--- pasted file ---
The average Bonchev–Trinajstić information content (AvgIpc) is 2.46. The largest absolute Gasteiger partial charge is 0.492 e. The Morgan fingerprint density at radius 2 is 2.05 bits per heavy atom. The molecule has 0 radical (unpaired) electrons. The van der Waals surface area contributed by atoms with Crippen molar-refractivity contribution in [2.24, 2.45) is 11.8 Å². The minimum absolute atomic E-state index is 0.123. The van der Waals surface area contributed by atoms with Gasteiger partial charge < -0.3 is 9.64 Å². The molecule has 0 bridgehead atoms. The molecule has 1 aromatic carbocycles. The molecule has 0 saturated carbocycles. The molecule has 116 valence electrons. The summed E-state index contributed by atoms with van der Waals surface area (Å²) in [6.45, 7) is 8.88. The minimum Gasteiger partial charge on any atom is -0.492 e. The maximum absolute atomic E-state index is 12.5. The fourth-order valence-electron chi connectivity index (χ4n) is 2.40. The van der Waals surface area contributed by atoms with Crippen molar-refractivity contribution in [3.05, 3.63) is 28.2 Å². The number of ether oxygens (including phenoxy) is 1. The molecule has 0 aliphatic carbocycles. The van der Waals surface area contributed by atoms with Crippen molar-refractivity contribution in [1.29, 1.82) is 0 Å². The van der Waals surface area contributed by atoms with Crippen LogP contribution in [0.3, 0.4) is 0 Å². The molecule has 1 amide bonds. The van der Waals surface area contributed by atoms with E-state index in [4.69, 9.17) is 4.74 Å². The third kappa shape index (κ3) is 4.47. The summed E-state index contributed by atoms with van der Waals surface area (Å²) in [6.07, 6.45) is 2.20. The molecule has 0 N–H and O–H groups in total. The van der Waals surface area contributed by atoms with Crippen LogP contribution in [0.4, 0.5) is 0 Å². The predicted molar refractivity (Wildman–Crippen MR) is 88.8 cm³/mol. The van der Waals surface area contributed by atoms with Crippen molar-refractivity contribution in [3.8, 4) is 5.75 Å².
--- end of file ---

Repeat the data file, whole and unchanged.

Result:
The average Bonchev–Trinajstić information content (AvgIpc) is 2.46. The largest absolute Gasteiger partial charge is 0.492 e. The Morgan fingerprint density at radius 2 is 2.05 bits per heavy atom. The molecule has 0 radical (unpaired) electrons. The van der Waals surface area contributed by atoms with Crippen molar-refractivity contribution in [2.24, 2.45) is 11.8 Å². The minimum absolute atomic E-state index is 0.123. The van der Waals surface area contributed by atoms with Gasteiger partial charge < -0.3 is 9.64 Å². The molecule has 0 bridgehead atoms. The molecule has 1 aromatic carbocycles. The molecule has 0 saturated carbocycles. The molecule has 116 valence electrons. The summed E-state index contributed by atoms with van der Waals surface area (Å²) in [6.45, 7) is 8.88. The minimum Gasteiger partial charge on any atom is -0.492 e. The maximum absolute atomic E-state index is 12.5. The fourth-order valence-electron chi connectivity index (χ4n) is 2.40. The van der Waals surface area contributed by atoms with Crippen molar-refractivity contribution in [3.05, 3.63) is 28.2 Å². The number of ether oxygens (including phenoxy) is 1. The molecule has 0 aliphatic carbocycles. The van der Waals surface area contributed by atoms with Crippen molar-refractivity contribution in [1.29, 1.82) is 0 Å². The van der Waals surface area contributed by atoms with Crippen LogP contribution in [0.3, 0.4) is 0 Å². The molecule has 1 amide bonds. The van der Waals surface area contributed by atoms with E-state index in [4.69, 9.17) is 4.74 Å². The third kappa shape index (κ3) is 4.47. The summed E-state index contributed by atoms with van der Waals surface area (Å²) in [6.07, 6.45) is 2.20. The molecule has 0 N–H and O–H groups in total. The van der Waals surface area contributed by atoms with Crippen LogP contribution in [0.4, 0.5) is 0 Å². The predicted molar refractivity (Wildman–Crippen MR) is 88.8 cm³/mol. The van der Waals surface area contributed by atoms with Crippen molar-refractivity contribution in [3.8, 4) is 5.75 Å².